13 March 2019 by , and Environmental Alert

NEMLA IV proposes further changes to environmental laws

The National Environmental Management Laws Amendment Bill [B14D-2017] (NEMLA IV) was passed by the National Assembly on 27 November 2018 and was submitted to the National Council of Provinces (NCOP) for concurrence. Last month, the NCOP’s Select Committee on Land and Mineral Resources invited comments on the latest version of NEMLA IV and these comments are being processed. If approved by the NCOP, the Bill will be sent for assent and signed into law.

If enacted, NEMLA IV’s proposed amendments will extend the financial provision requirement beyond mineral activities to include certain listed activities. It will also require the cessation of unlawful operations in an application for rectification of the activity. This will have significant financial implications, especially in instances where the regularisation process is stayed pending the outcome of criminal proceedings. Additionally, the potential for enforcement action will increase since directives to take steps to address pollution can now be issued to a wide range of parties, including parties who were not directly involved in causing the pollution (such as landowners and successors-in-title).

Financial provision requirement to extend beyond mineral activities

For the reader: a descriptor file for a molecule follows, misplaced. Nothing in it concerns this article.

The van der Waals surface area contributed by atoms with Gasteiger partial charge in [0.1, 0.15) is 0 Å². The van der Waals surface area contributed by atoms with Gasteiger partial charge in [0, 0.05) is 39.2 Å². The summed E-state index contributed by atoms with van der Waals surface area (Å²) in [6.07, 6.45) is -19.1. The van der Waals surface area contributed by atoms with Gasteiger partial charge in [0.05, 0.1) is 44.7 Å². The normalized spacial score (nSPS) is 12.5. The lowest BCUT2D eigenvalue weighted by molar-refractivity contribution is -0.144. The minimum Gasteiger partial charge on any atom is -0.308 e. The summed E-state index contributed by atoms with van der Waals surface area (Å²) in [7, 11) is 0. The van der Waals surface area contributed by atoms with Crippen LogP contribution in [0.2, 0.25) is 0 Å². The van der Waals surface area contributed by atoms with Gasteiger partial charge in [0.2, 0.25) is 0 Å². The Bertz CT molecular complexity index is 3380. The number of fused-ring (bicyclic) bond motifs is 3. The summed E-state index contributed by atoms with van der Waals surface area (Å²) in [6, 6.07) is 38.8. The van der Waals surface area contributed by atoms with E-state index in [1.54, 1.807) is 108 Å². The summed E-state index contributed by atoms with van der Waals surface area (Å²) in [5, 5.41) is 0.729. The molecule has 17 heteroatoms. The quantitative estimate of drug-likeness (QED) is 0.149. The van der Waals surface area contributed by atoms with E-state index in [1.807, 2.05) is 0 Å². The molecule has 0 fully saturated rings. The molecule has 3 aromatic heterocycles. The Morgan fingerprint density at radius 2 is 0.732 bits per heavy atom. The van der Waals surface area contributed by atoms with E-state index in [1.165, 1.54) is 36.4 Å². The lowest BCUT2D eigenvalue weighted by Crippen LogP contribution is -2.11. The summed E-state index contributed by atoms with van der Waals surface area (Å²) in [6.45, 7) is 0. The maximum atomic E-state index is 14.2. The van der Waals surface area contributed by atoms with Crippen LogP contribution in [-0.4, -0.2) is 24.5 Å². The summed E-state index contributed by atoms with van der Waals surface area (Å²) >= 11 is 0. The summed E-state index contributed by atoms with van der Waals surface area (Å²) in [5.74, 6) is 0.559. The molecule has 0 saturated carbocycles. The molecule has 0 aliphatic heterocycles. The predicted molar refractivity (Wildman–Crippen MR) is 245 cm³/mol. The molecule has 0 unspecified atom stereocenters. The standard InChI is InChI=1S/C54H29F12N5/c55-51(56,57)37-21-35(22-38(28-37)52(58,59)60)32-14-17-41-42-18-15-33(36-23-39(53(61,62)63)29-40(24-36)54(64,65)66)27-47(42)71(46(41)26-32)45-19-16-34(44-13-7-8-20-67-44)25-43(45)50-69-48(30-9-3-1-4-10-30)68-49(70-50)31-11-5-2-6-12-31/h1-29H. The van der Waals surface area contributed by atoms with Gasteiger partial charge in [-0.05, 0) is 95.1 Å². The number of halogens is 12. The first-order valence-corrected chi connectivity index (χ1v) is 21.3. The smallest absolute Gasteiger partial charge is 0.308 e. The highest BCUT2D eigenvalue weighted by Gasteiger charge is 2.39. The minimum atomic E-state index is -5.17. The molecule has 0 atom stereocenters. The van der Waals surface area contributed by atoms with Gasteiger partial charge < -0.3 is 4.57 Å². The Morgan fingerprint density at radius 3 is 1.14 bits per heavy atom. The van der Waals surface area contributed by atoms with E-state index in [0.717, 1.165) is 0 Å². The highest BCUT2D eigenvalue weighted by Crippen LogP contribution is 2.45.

One of the most significant new proposed amendments that was not included in the previous version of the NEMLA is the extension of the financial provision requirement.

If NEMLA IV is enacted, the Minister, or a Member of the Executive Committee may prescribe additional activities for which financial provisioning must be provided. An applicant for an EA for such activities would then be required to set aside financial provisioning for progressive rehabilitation, decommissioning and closure and post closure activities, to ensure the mitigation, remediation and rehabilitation of the adverse environmental impacts (including latent and residual impacts (which extends to pumping and treatment of extraneous and polluted water where relevant)).

NEMLA IV doesn’t contain a definition of progressive rehabilitation but ‘’rehabilitate” means to restore to its “approved end use of land” and “remediate” to repair or reverse damage. The inclusion of progressive rehabilitation is generally not welcomed, as many believe that the funding for progressive rehabilitation is already accounted for in operational budgets.

It is anticipated that regulations will be published for the computation of the financial provision required. Based on the Financial Provision Regulations for mineral activities it is however anticipated that the amount required will be substantial.

Section 24G recitification application

No longer an escape route